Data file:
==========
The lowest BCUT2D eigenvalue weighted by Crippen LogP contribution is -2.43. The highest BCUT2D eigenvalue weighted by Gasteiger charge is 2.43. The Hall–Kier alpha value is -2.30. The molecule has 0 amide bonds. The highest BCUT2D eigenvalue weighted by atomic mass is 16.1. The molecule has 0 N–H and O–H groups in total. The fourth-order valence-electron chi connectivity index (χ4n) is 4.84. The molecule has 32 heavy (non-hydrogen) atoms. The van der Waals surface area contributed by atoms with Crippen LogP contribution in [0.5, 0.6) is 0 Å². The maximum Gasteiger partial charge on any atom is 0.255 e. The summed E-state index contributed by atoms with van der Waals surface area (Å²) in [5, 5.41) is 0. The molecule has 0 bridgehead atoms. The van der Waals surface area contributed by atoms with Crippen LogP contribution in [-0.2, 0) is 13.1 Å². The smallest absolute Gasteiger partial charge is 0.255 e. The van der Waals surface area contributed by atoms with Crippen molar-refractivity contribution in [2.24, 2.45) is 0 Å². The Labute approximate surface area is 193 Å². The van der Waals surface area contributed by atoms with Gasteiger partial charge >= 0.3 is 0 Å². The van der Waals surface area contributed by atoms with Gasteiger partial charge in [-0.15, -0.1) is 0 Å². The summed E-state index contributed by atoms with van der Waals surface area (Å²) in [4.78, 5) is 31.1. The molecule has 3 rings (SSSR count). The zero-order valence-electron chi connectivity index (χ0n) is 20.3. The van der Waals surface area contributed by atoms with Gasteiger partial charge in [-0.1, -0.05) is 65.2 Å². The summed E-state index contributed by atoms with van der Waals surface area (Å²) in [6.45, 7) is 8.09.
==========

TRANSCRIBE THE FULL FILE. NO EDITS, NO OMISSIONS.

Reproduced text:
The lowest BCUT2D eigenvalue weighted by Crippen LogP contribution is -2.43. The highest BCUT2D eigenvalue weighted by Gasteiger charge is 2.43. The Hall–Kier alpha value is -2.30. The molecule has 0 amide bonds. The highest BCUT2D eigenvalue weighted by atomic mass is 16.1. The molecule has 0 N–H and O–H groups in total. The fourth-order valence-electron chi connectivity index (χ4n) is 4.84. The molecule has 32 heavy (non-hydrogen) atoms. The van der Waals surface area contributed by atoms with Crippen LogP contribution in [0.5, 0.6) is 0 Å². The maximum Gasteiger partial charge on any atom is 0.255 e. The summed E-state index contributed by atoms with van der Waals surface area (Å²) in [5, 5.41) is 0. The molecule has 0 bridgehead atoms. The van der Waals surface area contributed by atoms with Crippen LogP contribution in [-0.2, 0) is 13.1 Å². The smallest absolute Gasteiger partial charge is 0.255 e. The van der Waals surface area contributed by atoms with Crippen molar-refractivity contribution in [2.24, 2.45) is 0 Å². The Labute approximate surface area is 193 Å². The van der Waals surface area contributed by atoms with Gasteiger partial charge >= 0.3 is 0 Å². The van der Waals surface area contributed by atoms with Gasteiger partial charge in [-0.15, -0.1) is 0 Å². The summed E-state index contributed by atoms with van der Waals surface area (Å²) in [4.78, 5) is 31.1. The molecule has 3 rings (SSSR count). The zero-order valence-electron chi connectivity index (χ0n) is 20.3. The van der Waals surface area contributed by atoms with Gasteiger partial charge in [-0.1, -0.05) is 65.2 Å². The summed E-state index contributed by atoms with van der Waals surface area (Å²) in [6.45, 7) is 8.09.